The Senate on Tuesday confirmed Nathan Simington as a new Republican member of the FCC, a move that threatens to saddle the nation’s foremost telecom regulator with political deadlock at the start of the Biden administration, according to The Washington Post.
The chamber backed Simington on a 49-to-46 vote, installing a new commissioner at the FCC who has pledged “regulatory stability” and expressed an openness to using the agency’s rulemaking powers to explore the way social media sites handle political speech.
Simington’s confirmation comes as the FCC’s GOP chairman, Ajit Pai, is preparing to leave in January. The two staffing moves combined will leave the five-member agency at two Democrats and two Republicans at the start of next year, curtailing the commission’s ability under Joe Biden to carry out the party’s telecom agenda as soon as he is inaugurated as president.
The last-minute race to confirm Simington comes as Trump ratchets up his attacks on Silicon Valley over allegations that it exhibits political bias against conservatives. Trump had initially proposed that Michael O’Rielly, a sitting GOP commissioner, serve another term at the agency. But O’Rielly delivered a speech this summer that raised red flags about government intervention in online content moderation, prompting the president to pull O’Rielly’s nomination in early August.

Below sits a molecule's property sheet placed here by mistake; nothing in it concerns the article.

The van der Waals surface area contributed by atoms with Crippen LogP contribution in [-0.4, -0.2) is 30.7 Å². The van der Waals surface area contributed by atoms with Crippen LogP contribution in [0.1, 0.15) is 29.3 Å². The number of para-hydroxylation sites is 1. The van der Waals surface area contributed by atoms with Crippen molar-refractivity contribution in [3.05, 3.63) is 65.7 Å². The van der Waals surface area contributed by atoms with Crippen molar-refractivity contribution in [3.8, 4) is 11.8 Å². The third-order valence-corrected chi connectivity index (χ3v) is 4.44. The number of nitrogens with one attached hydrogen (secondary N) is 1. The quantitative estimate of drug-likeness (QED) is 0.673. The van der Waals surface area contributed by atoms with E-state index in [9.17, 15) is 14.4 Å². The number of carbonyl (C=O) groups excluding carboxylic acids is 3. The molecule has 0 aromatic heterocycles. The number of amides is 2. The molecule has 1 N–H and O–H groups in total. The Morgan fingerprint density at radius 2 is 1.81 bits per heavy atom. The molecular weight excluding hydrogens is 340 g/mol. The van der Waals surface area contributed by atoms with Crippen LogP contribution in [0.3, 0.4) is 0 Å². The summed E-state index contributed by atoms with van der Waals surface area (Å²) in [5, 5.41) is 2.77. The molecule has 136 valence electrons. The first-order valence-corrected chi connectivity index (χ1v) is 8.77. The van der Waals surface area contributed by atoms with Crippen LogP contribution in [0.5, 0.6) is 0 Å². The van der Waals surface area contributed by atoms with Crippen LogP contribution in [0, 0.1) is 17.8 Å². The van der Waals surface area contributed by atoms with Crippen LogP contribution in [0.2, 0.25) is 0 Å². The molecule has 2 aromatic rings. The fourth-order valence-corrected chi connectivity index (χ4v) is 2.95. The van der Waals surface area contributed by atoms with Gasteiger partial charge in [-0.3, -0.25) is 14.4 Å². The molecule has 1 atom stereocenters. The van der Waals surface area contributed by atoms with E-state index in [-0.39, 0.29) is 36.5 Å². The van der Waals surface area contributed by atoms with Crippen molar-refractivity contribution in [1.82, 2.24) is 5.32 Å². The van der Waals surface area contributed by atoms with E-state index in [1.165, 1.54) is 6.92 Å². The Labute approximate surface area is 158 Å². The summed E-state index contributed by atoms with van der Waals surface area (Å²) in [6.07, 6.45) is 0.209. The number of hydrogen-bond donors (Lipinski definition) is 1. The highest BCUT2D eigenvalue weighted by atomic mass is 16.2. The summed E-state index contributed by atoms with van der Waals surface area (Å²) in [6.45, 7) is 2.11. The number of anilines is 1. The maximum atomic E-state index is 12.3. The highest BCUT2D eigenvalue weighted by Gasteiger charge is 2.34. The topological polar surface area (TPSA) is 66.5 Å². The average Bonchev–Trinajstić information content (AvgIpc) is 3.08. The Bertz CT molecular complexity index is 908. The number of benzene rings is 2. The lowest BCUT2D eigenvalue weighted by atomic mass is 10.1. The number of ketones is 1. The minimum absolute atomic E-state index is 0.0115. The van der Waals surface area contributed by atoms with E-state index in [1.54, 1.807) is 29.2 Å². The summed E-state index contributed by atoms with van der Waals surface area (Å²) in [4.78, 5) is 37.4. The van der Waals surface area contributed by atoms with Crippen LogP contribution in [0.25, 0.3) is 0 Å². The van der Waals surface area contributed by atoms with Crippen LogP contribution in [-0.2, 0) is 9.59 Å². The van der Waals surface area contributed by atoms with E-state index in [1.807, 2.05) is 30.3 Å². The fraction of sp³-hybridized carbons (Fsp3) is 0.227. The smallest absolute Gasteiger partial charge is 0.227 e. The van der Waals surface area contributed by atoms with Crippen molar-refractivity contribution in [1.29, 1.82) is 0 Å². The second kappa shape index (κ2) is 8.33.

In September, Trump tapped Simington, an aide at the Commerce Department who played a critical role in carrying out Trump’s executive order over the summer that sought to expand the U.S. government’s power to police online speech. The president took an unexpected interest in his confirmation, tweeting repeatedly that the Senate needed to act to confirm him for the FCC.
Appearing at a Senate confirmation hearing last month, Simington told lawmakers that he would take a deregulatory approach to the telecom industry as he focused on issues such as broadband connectivity and national security. He promised to be “thoughtful about potential chilling effects on development if [the FCC’s] regulatory efforts go over the line and become intrusive, disruptive and burdensome.”